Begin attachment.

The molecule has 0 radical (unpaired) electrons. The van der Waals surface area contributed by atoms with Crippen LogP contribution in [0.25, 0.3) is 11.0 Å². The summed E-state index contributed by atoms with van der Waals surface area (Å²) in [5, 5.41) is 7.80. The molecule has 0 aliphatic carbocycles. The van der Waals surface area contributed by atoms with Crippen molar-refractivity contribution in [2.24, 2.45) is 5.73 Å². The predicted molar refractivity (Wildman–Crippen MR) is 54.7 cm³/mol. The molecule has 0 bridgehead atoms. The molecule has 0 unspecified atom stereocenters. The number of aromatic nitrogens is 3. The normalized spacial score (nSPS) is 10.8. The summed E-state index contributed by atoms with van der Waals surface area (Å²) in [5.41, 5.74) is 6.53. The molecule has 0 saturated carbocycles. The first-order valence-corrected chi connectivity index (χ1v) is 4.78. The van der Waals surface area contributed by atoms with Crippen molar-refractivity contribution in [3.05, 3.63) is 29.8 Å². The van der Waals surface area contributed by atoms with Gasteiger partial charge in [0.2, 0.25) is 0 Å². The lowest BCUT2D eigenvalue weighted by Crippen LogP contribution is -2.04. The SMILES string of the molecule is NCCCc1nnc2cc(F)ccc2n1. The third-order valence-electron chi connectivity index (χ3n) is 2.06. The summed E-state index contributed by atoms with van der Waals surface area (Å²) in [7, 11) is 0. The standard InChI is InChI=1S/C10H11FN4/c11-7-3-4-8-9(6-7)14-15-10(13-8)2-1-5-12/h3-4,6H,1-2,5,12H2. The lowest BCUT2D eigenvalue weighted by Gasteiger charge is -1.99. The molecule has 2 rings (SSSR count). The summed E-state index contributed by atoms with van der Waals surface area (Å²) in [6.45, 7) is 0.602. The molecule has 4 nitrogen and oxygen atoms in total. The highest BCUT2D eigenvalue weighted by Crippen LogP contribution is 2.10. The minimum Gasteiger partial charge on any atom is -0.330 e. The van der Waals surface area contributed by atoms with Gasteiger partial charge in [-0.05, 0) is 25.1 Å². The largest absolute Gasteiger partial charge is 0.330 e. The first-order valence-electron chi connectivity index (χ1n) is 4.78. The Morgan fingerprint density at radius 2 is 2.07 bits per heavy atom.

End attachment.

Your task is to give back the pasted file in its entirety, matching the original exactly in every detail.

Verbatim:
The molecule has 0 radical (unpaired) electrons. The van der Waals surface area contributed by atoms with Crippen LogP contribution in [0.25, 0.3) is 11.0 Å². The summed E-state index contributed by atoms with van der Waals surface area (Å²) in [5, 5.41) is 7.80. The molecule has 0 aliphatic carbocycles. The van der Waals surface area contributed by atoms with Crippen molar-refractivity contribution in [2.24, 2.45) is 5.73 Å². The predicted molar refractivity (Wildman–Crippen MR) is 54.7 cm³/mol. The molecule has 0 bridgehead atoms. The molecule has 0 unspecified atom stereocenters. The number of aromatic nitrogens is 3. The normalized spacial score (nSPS) is 10.8. The summed E-state index contributed by atoms with van der Waals surface area (Å²) in [5.41, 5.74) is 6.53. The molecule has 0 saturated carbocycles. The first-order valence-corrected chi connectivity index (χ1v) is 4.78. The van der Waals surface area contributed by atoms with Crippen molar-refractivity contribution in [3.05, 3.63) is 29.8 Å². The van der Waals surface area contributed by atoms with Gasteiger partial charge in [0.2, 0.25) is 0 Å². The lowest BCUT2D eigenvalue weighted by Crippen LogP contribution is -2.04. The SMILES string of the molecule is NCCCc1nnc2cc(F)ccc2n1. The third-order valence-electron chi connectivity index (χ3n) is 2.06. The summed E-state index contributed by atoms with van der Waals surface area (Å²) in [7, 11) is 0. The standard InChI is InChI=1S/C10H11FN4/c11-7-3-4-8-9(6-7)14-15-10(13-8)2-1-5-12/h3-4,6H,1-2,5,12H2. The lowest BCUT2D eigenvalue weighted by Gasteiger charge is -1.99. The molecule has 2 rings (SSSR count). The summed E-state index contributed by atoms with van der Waals surface area (Å²) in [6.45, 7) is 0.602. The molecule has 4 nitrogen and oxygen atoms in total. The highest BCUT2D eigenvalue weighted by Crippen LogP contribution is 2.10. The minimum Gasteiger partial charge on any atom is -0.330 e. The van der Waals surface area contributed by atoms with Gasteiger partial charge in [-0.05, 0) is 25.1 Å². The largest absolute Gasteiger partial charge is 0.330 e. The first-order valence-electron chi connectivity index (χ1n) is 4.78. The Morgan fingerprint density at radius 2 is 2.07 bits per heavy atom.